• Adding a Background Image

Supervised Learning

  • Learning Algorithms
    • Naive
    • Augmented Naive
    • Manual Augmented Naive
    • Tree-Augmented Naive
    • Sons & Spouses
    • Markov Blanket
    • Augmented Markov Blanket
    • Minimal Augmented Markov Blanket
  • Variable Selection with Markov Blanket
  • Example: Predictions based on body dimensions
    • Data Import (Data Type, Supervised Discretization)
    • Heuristic Search Algorithms
    • Target Evaluation (In-Sample, Out-of-Sample: K-Fold, Test Set)
    • Smoothed Probability Estimation
    • Analysis of the Model (Monitors, Mapping, Target Report, Target Posterior Probabilities, Target Interpretation Tree)
    • Evidence Scenario File
    • Automatic Evidence-Setting
    • Adaptive Questionnaire
    • Batch Labeling

Semi-Supervised Learning—Variable Clustering

  • Algorithms
  • Example: S&P 500 Analysis
    • Variable Clustering
      • Changing the number of Clusters
      • Dynamic Dendrogram
      • Dynamic Mapping
      • Manual Modification of Clusters
      • Manual Creation of Clusters
    • Semi-Supervised Learning
    • Search Tool (Nodes, Arcs, Monitors, Actions)

Data Clustering

  • Synthesis of a Latent Variable
  • Expectation-Maximization Algorithm
  • Ordered Numerical Values
  • Cluster Purity
  • Cluster Mapping
  • Log-Loss and Entropy of the Data
  • Contingency Table Fit
  • Hypercube Cells per State
  • Example: Segmentation of men based on body dimensions
    • Data Clustering (Equal Frequency Discretization, Meta-Clustering)
    • Quality Metrics (Purity, Log-Loss, Contingency Table Fit)
    • Posterior Mean Analysis (Mean, Delta-Means, Radar Charts)
    • Mapping
    • Cluster Interpretation with Target Dynamic Profile
    • Cluster Interpretation with Target Optimization Tree
    • Projection of the Cluster on Other Variables

Probabilistic Structural Equation Models

  • PSEM Workflow
    • Unsupervised Structural Learning
    • Variable Clustering
    • Multiple Clustering for Creating a Factor Variable (via Data Clustering) per Cluster of Manifest Variables
    • Unsupervised Learning for Representing the Relationships Between the Factors and the Target Variables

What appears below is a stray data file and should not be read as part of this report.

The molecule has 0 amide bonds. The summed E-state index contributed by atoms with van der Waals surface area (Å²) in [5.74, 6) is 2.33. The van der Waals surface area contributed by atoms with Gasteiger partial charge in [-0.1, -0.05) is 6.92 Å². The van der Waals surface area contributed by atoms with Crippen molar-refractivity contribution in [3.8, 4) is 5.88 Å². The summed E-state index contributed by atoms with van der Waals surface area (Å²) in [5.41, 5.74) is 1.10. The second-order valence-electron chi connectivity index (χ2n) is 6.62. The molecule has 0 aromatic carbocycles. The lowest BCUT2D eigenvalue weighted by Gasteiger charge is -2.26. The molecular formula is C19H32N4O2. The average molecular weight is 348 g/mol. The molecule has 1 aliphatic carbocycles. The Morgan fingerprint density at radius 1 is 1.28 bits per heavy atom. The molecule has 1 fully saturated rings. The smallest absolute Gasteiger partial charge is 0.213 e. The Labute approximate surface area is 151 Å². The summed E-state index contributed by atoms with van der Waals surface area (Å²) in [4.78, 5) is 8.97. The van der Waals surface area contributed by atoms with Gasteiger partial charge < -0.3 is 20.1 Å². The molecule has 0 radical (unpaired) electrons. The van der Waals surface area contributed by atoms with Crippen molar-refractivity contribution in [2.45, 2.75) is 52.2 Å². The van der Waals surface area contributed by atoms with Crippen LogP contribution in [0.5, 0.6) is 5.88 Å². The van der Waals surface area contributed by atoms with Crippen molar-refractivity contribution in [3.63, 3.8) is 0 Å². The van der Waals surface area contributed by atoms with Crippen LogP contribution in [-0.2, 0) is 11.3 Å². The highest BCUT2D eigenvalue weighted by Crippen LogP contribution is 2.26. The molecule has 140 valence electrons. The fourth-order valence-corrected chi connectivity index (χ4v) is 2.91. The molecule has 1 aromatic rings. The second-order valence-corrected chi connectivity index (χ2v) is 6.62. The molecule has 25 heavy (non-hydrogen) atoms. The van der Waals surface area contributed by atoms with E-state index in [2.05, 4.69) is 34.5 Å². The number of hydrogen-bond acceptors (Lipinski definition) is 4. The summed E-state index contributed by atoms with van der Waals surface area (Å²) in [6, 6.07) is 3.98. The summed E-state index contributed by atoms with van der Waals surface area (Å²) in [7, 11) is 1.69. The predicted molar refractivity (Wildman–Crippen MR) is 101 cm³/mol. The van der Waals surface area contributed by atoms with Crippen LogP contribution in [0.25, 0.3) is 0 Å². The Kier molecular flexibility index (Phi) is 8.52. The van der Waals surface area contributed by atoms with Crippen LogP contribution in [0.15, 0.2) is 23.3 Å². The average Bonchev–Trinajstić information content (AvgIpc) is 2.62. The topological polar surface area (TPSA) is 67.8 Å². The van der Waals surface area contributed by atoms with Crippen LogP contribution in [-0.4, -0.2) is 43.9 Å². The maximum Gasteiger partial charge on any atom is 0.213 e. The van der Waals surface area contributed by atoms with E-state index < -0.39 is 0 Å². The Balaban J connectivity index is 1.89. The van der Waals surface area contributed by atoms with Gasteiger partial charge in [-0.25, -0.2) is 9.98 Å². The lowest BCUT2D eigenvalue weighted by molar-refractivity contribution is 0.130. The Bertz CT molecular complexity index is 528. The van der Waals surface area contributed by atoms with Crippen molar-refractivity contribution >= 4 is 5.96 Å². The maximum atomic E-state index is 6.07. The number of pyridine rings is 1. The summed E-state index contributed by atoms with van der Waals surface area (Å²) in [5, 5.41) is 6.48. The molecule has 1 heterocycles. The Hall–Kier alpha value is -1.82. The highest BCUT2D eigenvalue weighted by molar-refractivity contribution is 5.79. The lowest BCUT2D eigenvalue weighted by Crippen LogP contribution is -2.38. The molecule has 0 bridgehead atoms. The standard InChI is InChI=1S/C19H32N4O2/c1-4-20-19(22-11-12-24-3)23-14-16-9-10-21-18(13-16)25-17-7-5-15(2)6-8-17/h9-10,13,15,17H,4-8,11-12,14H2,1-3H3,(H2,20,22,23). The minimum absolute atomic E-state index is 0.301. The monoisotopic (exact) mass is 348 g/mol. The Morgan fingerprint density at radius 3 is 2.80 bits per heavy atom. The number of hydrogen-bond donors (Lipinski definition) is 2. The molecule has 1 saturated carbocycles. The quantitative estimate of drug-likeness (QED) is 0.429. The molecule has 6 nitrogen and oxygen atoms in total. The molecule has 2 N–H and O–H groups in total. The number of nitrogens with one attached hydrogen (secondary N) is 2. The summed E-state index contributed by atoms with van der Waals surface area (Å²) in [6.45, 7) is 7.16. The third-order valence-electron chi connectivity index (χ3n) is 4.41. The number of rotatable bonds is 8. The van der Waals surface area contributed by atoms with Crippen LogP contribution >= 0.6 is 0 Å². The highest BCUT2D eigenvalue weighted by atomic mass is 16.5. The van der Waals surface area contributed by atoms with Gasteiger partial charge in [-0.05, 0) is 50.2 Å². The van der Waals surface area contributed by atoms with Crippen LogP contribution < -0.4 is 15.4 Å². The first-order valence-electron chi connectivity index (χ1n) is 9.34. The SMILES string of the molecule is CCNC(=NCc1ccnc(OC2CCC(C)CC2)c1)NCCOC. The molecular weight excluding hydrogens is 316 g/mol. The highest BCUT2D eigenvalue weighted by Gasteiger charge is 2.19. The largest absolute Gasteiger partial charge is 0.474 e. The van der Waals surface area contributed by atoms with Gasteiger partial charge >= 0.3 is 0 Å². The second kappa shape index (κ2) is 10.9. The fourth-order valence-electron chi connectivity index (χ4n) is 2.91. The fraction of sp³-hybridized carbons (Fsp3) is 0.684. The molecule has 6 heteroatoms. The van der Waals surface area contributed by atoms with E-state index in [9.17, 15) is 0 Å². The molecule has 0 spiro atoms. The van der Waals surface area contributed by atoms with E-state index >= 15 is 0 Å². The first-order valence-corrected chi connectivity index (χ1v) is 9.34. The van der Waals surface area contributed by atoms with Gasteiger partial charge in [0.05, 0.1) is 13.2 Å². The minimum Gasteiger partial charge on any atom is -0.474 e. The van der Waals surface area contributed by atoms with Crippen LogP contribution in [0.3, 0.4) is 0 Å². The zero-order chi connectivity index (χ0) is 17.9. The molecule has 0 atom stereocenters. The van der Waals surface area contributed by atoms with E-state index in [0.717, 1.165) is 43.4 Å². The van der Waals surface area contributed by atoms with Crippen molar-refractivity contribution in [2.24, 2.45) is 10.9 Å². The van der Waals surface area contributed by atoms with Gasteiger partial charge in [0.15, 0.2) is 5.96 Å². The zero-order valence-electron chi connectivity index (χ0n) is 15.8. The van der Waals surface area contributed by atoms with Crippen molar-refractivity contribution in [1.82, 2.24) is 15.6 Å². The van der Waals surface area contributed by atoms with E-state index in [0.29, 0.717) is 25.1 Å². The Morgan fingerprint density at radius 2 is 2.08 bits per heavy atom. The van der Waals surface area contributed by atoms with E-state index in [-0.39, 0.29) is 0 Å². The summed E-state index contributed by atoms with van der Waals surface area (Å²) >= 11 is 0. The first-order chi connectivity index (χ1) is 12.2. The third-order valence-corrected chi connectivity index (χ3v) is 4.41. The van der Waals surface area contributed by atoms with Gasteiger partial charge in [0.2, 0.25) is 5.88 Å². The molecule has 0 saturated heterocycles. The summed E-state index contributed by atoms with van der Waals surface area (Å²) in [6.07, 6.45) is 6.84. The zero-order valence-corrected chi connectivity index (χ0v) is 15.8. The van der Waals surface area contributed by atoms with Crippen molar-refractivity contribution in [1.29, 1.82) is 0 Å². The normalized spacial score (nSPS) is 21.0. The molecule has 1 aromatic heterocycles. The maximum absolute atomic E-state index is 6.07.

• Example: The French Market of Perfumes
    • Cross-Validation of the Clusters of Variables
    • Displayed Classes
    • Total Effects
    • Direct Effects
    • Direct Effect Contributions
    • Tornado Analysis
    • Taboo, EQ, TabooEQ, and Arc Constraints
    • Multi-Quadrants
    • Export Variations
    • Target Optimization with Dynamic Profile
    • Target Optimization with Tree

About the Instructor

  • Dr. Lionel Jouffe is co-founder and CEO of France-based Bayesia S.A.S. Lionel holds a Ph.D. in Computer Science from the University of Rennes and has worked in Artificial Intelligence since the early 1990s. While working as a Professor/Researcher at ESIEA, Lionel started exploring the potential of Bayesian networks.
  • After co-founding Bayesia in 2001, he and his team have been working full-time on the development of BayesiaLab, which has since emerged as the leading software package for knowledge discovery, data mining, and knowledge modeling using Bayesian networks. BayesiaLab enjoys broad acceptance in academic communities, business, and industry.

Who should attend?

Applied researchers, statisticians, data scientists, data miners, decision scientists, biologists, ecologists, environmental scientists, epidemiologists, predictive modelers, econometricians, economists, market researchers, knowledge managers, marketing scientists, operations researchers, social scientists, students and teachers in related fields.

What's required?

  • Basic data manipulation skills, e.g., with Excel.
  • No prior knowledge of Bayesian networks is required.
  • No programming skills are required. You will use the graphical user interface of BayesiaLab for all exercises.
  • For a general overview of this field of study, we suggest you read our free e-book, Bayesian Networks & BayesiaLab. Although not mandatory, reading its first three chapters would be an excellent preparation for the course.

Hotel Reservations

We have secured a block of guest rooms at The Graduate Hotel for the duration of the Introductory Course. You can take advantage of a special BayesiaLab rate of $159/night, plus taxes and fees. Click the following link to access The Graduate Hotel's reservation site and secure the special rate for your stay.